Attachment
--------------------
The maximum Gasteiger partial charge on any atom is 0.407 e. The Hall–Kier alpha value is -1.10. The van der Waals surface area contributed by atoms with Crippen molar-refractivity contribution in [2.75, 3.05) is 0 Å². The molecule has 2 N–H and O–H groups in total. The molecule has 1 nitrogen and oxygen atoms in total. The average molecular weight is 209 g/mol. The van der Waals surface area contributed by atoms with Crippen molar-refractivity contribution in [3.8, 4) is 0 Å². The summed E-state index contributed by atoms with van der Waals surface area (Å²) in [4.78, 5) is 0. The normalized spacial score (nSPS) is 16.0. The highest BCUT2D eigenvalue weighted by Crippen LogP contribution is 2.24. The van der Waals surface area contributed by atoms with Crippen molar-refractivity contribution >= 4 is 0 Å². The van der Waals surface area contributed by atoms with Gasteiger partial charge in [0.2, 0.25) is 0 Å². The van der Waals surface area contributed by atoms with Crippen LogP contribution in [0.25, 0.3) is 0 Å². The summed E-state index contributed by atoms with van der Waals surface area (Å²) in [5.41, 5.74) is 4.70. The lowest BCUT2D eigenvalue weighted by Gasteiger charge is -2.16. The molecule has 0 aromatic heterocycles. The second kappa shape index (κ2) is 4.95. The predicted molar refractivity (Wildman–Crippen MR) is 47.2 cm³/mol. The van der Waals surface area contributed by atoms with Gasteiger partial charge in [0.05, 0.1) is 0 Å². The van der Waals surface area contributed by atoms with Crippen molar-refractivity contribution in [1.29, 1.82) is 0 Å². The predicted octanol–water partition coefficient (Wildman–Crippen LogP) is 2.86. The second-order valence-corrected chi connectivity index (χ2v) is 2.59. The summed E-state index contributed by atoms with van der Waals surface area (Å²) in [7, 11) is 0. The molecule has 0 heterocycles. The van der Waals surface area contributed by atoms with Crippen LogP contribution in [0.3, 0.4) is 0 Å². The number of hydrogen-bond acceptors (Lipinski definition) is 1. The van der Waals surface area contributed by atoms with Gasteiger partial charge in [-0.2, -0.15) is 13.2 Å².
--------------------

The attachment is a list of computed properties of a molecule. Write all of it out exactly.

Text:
The maximum Gasteiger partial charge on any atom is 0.407 e. The Hall–Kier alpha value is -1.10. The van der Waals surface area contributed by atoms with Crippen molar-refractivity contribution in [2.75, 3.05) is 0 Å². The molecule has 2 N–H and O–H groups in total. The molecule has 1 nitrogen and oxygen atoms in total. The average molecular weight is 209 g/mol. The van der Waals surface area contributed by atoms with Crippen molar-refractivity contribution in [3.8, 4) is 0 Å². The summed E-state index contributed by atoms with van der Waals surface area (Å²) in [4.78, 5) is 0. The normalized spacial score (nSPS) is 16.0. The highest BCUT2D eigenvalue weighted by Crippen LogP contribution is 2.24. The van der Waals surface area contributed by atoms with Crippen molar-refractivity contribution >= 4 is 0 Å². The van der Waals surface area contributed by atoms with Gasteiger partial charge in [0.2, 0.25) is 0 Å². The van der Waals surface area contributed by atoms with Crippen LogP contribution in [0.25, 0.3) is 0 Å². The summed E-state index contributed by atoms with van der Waals surface area (Å²) in [5.41, 5.74) is 4.70. The lowest BCUT2D eigenvalue weighted by Gasteiger charge is -2.16. The molecule has 0 aromatic heterocycles. The second kappa shape index (κ2) is 4.95. The predicted molar refractivity (Wildman–Crippen MR) is 47.2 cm³/mol. The van der Waals surface area contributed by atoms with Gasteiger partial charge in [0.05, 0.1) is 0 Å². The van der Waals surface area contributed by atoms with Crippen molar-refractivity contribution in [1.29, 1.82) is 0 Å². The predicted octanol–water partition coefficient (Wildman–Crippen LogP) is 2.86. The second-order valence-corrected chi connectivity index (χ2v) is 2.59. The summed E-state index contributed by atoms with van der Waals surface area (Å²) in [7, 11) is 0. The molecule has 0 heterocycles. The van der Waals surface area contributed by atoms with Crippen LogP contribution in [0.3, 0.4) is 0 Å². The number of hydrogen-bond acceptors (Lipinski definition) is 1. The van der Waals surface area contributed by atoms with Gasteiger partial charge in [-0.2, -0.15) is 13.2 Å².